This is the decade Gibson moved away from mahogany, in favour of other woods. The archetypal Gibson solid body sound was rich and dark; it had been produced by Gibson humbuckers, a mahogany body and a glued in mahogany neck. But there was a recognition that a wider tonal range would be greatly appreciated by the guitar buying public. In the early 1970s, electronics wizard Bill Lawrence designed a number of new guitars for Gibson: the L-6S, Marauder, S-1, Grabber bass and Ripper bass; all used maple and or alder, and many were natural-finished giving a distinctly different look to preceding models. They were electronically experimental, using a number of different techniques to achieve greater tonal palettes, from very simple ideas like a moveable pickup, to more in depth multi-position varitone switches.
The two Gibson plants, Nashville and Kalamazoo, were running in tandem throughout the second half of the 1970s; Nashville built a large proportion of the solid body guitars, including Les Pauls, the L-6S, 335 solids etc, whilst Kalamazoo was the home of basses, hollow bodies, custom order instruments and new product development. A new 'Research and Development' team set to work, their first design taking the name of the group. The all-maple RD series was one of the last instruments to be made entirely at the Kalamazoo plant. But at this time, even necks on a lot of traditionally all-mahogany instruments went maple, for example 70s Les Pauls, SGs and solid-body 335S. The RD was a collaboration between Gibson and Moog (another norlin company); again an attempt to increase tonal range but this time by creating an active instrument with built-in Moog expansion and compression circuitry. The success of the RD Artist lead to other guitars being fitted with the same electronics, most notably the Les Paul Artist and ES-Artist.
The popularity of the electric guitar was declining somewhat in the early 1980s, but with two plants up and running, Gibson had no shortage of production capacity. So Gibson proceeded with the first of several attempts to create a line of products placed somewhere between it's Japanese built Epiphone 'copies' and it's regular Gibson guitars - see the article on non-Gibson Gibsons here. The Gibson Sonex was a range of entry to intermediate level guitars produced at the Nashville plant, using an innovative wood/particle board (resonwood) composite body. The cheapest, the Sonex-180 Deluxe was built in the USA, but actually fitted with imported Japanese pickups and hardware, allowing for an incredibly low launch price. Other models in the series actually used standard Gibson hardware, and the Sonex Artist even had the Moog expansion/compression circuitry of the RD series.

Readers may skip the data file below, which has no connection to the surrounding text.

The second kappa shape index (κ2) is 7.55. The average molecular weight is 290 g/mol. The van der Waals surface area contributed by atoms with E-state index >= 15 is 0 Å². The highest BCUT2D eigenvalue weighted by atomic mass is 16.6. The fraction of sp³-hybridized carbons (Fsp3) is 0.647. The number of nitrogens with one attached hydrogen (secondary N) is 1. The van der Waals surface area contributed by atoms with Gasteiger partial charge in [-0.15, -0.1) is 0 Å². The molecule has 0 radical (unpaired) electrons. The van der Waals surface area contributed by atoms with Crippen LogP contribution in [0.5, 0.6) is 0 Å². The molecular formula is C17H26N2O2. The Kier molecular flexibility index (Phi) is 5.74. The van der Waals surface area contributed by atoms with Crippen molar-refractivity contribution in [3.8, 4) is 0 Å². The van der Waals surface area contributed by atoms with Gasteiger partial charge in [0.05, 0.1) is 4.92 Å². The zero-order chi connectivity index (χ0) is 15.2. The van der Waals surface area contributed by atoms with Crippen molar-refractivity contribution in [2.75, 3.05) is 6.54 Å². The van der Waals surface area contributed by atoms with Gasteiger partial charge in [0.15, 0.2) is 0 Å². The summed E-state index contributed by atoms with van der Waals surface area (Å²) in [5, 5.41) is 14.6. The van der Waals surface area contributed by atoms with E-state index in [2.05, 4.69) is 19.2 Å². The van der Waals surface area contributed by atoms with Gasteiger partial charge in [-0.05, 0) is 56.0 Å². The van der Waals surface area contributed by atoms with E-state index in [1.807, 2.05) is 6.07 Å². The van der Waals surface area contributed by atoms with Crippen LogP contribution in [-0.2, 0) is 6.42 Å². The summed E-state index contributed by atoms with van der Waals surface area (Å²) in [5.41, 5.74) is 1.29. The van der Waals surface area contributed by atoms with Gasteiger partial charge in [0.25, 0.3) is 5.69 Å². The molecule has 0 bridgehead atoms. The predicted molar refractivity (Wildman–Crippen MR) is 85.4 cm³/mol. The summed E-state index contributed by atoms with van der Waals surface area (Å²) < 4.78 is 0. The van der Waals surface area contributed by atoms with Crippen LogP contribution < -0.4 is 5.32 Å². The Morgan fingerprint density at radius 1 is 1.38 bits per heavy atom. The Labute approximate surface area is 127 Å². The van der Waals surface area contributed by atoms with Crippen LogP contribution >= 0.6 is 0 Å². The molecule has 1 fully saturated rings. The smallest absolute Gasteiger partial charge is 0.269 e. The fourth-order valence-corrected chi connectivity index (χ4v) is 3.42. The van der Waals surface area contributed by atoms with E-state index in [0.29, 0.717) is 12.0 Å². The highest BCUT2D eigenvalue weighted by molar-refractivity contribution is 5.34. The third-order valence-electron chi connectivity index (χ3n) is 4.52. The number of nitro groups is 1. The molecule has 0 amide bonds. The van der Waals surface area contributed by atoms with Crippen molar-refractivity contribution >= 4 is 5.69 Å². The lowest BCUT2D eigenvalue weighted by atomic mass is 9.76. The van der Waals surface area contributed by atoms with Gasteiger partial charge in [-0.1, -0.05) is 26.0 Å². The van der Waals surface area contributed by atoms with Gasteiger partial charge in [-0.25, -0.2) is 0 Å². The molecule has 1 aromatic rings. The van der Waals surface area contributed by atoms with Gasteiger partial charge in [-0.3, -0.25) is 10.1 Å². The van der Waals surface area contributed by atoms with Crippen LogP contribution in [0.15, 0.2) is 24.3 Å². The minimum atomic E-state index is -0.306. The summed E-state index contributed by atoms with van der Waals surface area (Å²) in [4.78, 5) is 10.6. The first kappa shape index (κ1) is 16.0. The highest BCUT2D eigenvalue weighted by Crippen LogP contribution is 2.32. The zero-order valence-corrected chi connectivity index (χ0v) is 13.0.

The Gibson Victory series was again all maple with state-of-the-art electronics, this time by Tim Shaw, but still aimed at expanding the range of sounds available from a Gibson. They were passive, save the Artist bass, and even that had a switchable passive mode. These guitars were designed at Kalamazoo, and a few early examples were built there, before production of this line moved to Nashville, at the end of 1981.
Finally in 1984 the Kalamazoo plant closed, and all electric guitar production moved to Nashville. In January 1986 Gibson was sold to it's current owners.
Gibson was always rightly proud of it's beautifully-built American instruments, but such a large slice of the US guitar market was below the price point of a typical Gibson guitar. Whilst other distributors were importing cheaper guitars from around the world, Gibson attempted (several times) to produce more affordable instruments in the US - typically branded as something other than Gibson, but often with a nod towards the parent brand. These attempts were somewhat successful at first, (notably the 1930s and 1960s Kalamazoo brand) but unable to compete with the mass produced guitars of the 1970s and 1980s. Read more about Gibson's non-Gibson Gibsons: Kalamazoo, Epiphone, Epiphone USA Sonex and Gibson Guitar Co.